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A deal between the league and Disney's sports network tees up a new service streaming NBA games even if you don't pay for cable. Just don't assume it will bring the biggest matchups to your iPhone.
Haystax's cloud-based tools are helping New York and New Jersey security officials navigate massive amounts of data in order to find any possible threat. Just a few years ago, this would have been impossible.
ESPN and NFL video content live on the Xbox One and snap into sidebars; we get an early peek.
Users of Apple's set-top box who want to watch a game of baseball followed by a "Game of Thrones" are in luck. HBO and ESPN apps are now available, but you need a pay-TV subscription for most content.
Fortify your browser, opt out of location tracking, and use a virtual private network to hide your IP address.
Geek names invade BabyCenter's list of unusual baby names of 2012, with inspiration coming from the periodic table, "Star Wars," and a certain popular search engine.
If the NBA locks out its players at midnight, all images and videos of the players on NBA Web sites must disappear. It may well be that even the mere mention of their names will be verboten.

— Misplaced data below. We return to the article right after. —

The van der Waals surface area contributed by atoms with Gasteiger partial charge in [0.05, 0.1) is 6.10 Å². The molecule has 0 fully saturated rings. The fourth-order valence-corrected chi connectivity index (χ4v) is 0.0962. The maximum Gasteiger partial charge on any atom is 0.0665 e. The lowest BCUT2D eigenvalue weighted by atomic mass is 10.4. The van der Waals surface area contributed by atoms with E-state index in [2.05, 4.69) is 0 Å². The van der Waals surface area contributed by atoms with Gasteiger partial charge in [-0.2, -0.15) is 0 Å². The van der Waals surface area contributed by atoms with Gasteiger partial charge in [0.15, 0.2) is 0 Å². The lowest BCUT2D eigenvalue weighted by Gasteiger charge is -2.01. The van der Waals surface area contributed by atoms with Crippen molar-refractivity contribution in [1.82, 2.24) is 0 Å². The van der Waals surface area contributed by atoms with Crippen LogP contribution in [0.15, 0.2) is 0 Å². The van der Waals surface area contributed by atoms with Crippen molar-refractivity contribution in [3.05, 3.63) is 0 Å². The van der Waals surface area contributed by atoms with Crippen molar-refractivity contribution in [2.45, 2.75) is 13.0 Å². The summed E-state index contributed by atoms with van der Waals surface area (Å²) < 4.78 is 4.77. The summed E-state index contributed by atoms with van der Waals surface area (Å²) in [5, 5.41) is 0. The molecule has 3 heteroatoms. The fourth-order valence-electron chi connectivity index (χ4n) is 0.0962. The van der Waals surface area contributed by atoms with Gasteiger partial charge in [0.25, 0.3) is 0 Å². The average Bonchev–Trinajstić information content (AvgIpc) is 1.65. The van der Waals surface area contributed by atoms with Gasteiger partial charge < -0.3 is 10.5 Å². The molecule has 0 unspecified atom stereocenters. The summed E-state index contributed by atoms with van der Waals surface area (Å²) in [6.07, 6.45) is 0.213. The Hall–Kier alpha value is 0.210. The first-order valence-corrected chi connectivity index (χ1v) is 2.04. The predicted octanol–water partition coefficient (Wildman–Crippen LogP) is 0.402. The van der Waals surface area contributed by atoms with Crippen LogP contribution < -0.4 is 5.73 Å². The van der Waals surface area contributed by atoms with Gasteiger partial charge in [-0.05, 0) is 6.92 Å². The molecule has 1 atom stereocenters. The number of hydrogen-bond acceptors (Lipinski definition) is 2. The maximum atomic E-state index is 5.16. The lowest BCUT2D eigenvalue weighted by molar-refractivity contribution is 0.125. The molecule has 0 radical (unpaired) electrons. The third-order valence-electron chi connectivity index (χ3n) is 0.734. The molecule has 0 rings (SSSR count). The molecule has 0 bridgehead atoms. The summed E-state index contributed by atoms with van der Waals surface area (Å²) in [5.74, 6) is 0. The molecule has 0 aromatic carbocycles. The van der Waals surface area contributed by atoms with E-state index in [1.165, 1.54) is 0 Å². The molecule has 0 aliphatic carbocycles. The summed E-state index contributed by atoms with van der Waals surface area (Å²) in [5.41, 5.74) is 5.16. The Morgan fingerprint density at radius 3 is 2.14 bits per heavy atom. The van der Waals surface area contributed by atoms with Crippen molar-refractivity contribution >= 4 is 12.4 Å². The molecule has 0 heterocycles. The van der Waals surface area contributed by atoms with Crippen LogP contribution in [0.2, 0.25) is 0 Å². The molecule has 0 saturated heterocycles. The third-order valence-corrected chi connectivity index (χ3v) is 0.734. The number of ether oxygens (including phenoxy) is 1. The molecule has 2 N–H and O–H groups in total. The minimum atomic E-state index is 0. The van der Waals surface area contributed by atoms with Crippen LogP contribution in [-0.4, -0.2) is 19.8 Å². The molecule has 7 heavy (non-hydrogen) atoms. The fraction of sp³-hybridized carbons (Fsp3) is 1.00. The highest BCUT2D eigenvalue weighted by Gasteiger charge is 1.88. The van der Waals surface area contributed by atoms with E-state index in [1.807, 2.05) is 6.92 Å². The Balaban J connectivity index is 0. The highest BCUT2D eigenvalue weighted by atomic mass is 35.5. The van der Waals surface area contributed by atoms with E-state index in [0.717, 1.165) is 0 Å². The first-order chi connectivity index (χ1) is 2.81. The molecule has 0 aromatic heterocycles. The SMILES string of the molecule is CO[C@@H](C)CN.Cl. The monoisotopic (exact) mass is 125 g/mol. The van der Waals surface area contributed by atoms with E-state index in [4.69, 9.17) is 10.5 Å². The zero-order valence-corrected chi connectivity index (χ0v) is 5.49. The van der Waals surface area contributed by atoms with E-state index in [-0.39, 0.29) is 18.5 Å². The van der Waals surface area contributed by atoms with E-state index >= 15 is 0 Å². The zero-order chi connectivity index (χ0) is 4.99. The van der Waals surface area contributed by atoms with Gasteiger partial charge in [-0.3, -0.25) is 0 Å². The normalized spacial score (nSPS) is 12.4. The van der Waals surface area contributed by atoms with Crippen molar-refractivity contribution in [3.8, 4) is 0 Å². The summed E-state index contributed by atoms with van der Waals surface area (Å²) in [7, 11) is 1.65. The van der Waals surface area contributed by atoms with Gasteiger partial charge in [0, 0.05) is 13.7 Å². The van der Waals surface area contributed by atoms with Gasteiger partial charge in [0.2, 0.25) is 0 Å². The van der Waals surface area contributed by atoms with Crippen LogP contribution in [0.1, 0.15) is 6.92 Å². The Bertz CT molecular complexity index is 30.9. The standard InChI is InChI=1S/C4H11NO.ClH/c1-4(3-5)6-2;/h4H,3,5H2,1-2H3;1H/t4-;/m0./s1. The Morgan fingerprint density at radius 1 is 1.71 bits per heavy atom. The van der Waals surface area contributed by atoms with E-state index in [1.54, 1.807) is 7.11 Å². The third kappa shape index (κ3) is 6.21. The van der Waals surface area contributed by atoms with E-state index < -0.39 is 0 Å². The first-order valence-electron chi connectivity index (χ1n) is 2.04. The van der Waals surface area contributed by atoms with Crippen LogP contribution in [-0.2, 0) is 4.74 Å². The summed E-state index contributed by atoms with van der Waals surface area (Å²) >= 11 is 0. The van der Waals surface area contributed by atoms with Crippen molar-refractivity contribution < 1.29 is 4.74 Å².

Where once he might have held a press conference, now the basketball great calls it quits with a tweet and the clever use of new real-time social media tool Tout.
CNET reviews Sony Bravia Internet Video on 2011 Blu-ray players, finding it to offer more services than competitors, but its difficult user interface makes it less appealing.
We're thrilled about Amazon's new Cloud Drive and Cloud Player, but the record labels might not be -- so good for them for potentially forcing that anti-consumer claptrap out into the open. Also, we might complain a lot about our Internet issues, but at least we don't live in Canada. Plus, the Color hack you knew was coming, and our official advice: don't use it. Plus, can the hypnotizing baby blues of Jack Dorsey turn the Twitter ship around? We'll see. --Molly